An 80-1 winner certainly creates a buzz, especially if that happens in the Kentucky Derby as it did Saturday with Rich Strike, but the buzz among Manitoba race fans soared beyond that. They noted that the Derby winner’s mother, Gold Strike, was bred in Manitoba. What? Phone lines lit up, the Twitterverse exploded. After all, Manitoba isn’t exactly a hotbed of breeding. The last time something like this happened was when Goldencents, the son of a Manitoba mare, won the Breeders’ Cup Dirt Mile in 2013 and 2014.

Gold Strike (by Smart Strike out of Brassy Gold) was bred in Manitoba in 2002 by Harlequin Ranches, a division of the company that has given the world Harlequin romances. Harlequin’s filly won two stakes races at Assiniboia Downs as a 2-year-old, the Debutante and Buffalo, then was shipped to Woodbine where she won the Woodbine Oaks, finished third in the Queen’s Plate and received a Sovereign Award for Champion 3-year-old filly.

A Winnipeg businessman bet $50 across the board on the 80-1 Derby longshot but it was less to do with the horse’s Manitoba connection than with the fact he likes to bet horses that get into a race from the also-eligible list.

So, switching gears, does 80-1 Rich Strike have anything in common with the longest shot to win a race Saturday at Woodbine which happened to be 11-1 Lion’s Goldenheart in race 4? In fact, it does – and this should have you paying closer attention to workouts.

Both the Derby winner and the Woodbine longshot had recent 5-furlong workouts under 60 seconds. Not many horses show that kind of morning sizzle. In Woodbine’s race 4, #6 Lion’s Goldenheart had a :59.80 workout on April 15 (see program page here). Derby winner Rich Strike had TWO sub-minute workouts: :59.60 on April 27 and a bullet :59.40 on March 26 (see program page here).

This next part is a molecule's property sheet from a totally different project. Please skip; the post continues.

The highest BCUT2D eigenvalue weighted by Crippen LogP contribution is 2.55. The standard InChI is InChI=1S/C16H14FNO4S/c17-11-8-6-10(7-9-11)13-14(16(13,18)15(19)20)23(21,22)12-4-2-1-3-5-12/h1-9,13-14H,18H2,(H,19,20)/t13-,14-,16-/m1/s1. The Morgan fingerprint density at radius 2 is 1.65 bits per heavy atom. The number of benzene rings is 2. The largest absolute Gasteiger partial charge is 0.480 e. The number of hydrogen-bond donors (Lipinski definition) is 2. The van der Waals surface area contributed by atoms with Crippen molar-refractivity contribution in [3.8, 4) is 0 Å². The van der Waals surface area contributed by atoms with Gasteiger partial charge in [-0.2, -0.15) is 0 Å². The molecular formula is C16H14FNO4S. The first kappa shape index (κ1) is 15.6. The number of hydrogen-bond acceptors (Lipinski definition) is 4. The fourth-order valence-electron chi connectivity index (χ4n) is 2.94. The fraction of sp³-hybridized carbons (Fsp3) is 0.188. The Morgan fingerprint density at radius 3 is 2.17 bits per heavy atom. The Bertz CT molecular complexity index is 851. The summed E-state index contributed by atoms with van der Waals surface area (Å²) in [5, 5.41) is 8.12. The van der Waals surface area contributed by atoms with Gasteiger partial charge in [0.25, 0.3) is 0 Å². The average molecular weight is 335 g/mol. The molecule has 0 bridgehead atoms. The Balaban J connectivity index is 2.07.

So what am I saying? That you should have bet both the 80-1 Derby horse and 11-1 Woodbine horse because of sub-minute 5-furlong workouts? Not necessarily, but it should give you pause especially since sub-minute 5-furlong workouts are not that common. Only two other horses in the 20-horse Derby field had recent similarly-quick 5-furlong workouts: #13 Simplication, who finished fourth; and #11 Pioneer of Medina, who finished second last. So two of the three horses with speedy 5-furlong workouts finished first and fourth. Hmm.

Compare that to the slower 5-furlong workouts of the two Derby favourites: #3 Epicenter worked in 1:00.80 on April 17 and #10 Zandon was timed in 1:00.40 on April 29. (Epicentre was second in the Derby and Zandon was third.)

And what happened in other races Saturday at Woodbine where horses showed sub-minute 5-furlong workouts? In race 8, #2 and #3 fit that category. They finished second and fourth. In race 9, first-time starter #3 finished out of the money. In race 10, #3 finished third (although his most recent 5f work was slower than a previous one). All of which shows you can’t simply bet the farm on a horse with sub-minute 5-furlong workouts, but obviously there’s strong evidence that this particular workout distance deserves more than passing attention.